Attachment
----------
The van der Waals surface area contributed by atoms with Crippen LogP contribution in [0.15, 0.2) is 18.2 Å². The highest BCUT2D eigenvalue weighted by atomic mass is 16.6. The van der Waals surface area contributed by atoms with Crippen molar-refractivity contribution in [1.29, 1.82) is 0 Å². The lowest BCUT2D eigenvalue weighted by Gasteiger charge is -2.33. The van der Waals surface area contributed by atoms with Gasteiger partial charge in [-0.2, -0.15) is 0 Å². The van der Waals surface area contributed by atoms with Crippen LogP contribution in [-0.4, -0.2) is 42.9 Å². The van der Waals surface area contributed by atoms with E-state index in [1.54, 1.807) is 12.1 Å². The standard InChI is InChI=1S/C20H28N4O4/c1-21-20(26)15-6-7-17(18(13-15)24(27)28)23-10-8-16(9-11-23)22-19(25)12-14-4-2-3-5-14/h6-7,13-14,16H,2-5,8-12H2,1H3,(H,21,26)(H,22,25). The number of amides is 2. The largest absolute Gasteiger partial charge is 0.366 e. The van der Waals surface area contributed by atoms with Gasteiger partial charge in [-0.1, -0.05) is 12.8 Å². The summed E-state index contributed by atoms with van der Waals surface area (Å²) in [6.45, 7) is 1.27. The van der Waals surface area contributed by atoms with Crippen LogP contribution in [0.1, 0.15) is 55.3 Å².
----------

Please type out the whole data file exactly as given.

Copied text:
The van der Waals surface area contributed by atoms with Crippen LogP contribution in [0.15, 0.2) is 18.2 Å². The highest BCUT2D eigenvalue weighted by atomic mass is 16.6. The van der Waals surface area contributed by atoms with Crippen molar-refractivity contribution in [1.29, 1.82) is 0 Å². The lowest BCUT2D eigenvalue weighted by Gasteiger charge is -2.33. The van der Waals surface area contributed by atoms with Gasteiger partial charge in [-0.2, -0.15) is 0 Å². The van der Waals surface area contributed by atoms with Crippen LogP contribution in [-0.4, -0.2) is 42.9 Å². The van der Waals surface area contributed by atoms with E-state index in [1.54, 1.807) is 12.1 Å². The standard InChI is InChI=1S/C20H28N4O4/c1-21-20(26)15-6-7-17(18(13-15)24(27)28)23-10-8-16(9-11-23)22-19(25)12-14-4-2-3-5-14/h6-7,13-14,16H,2-5,8-12H2,1H3,(H,21,26)(H,22,25). The number of amides is 2. The largest absolute Gasteiger partial charge is 0.366 e. The van der Waals surface area contributed by atoms with Gasteiger partial charge in [-0.1, -0.05) is 12.8 Å². The summed E-state index contributed by atoms with van der Waals surface area (Å²) in [6.45, 7) is 1.27. The van der Waals surface area contributed by atoms with Crippen LogP contribution in [0.1, 0.15) is 55.3 Å².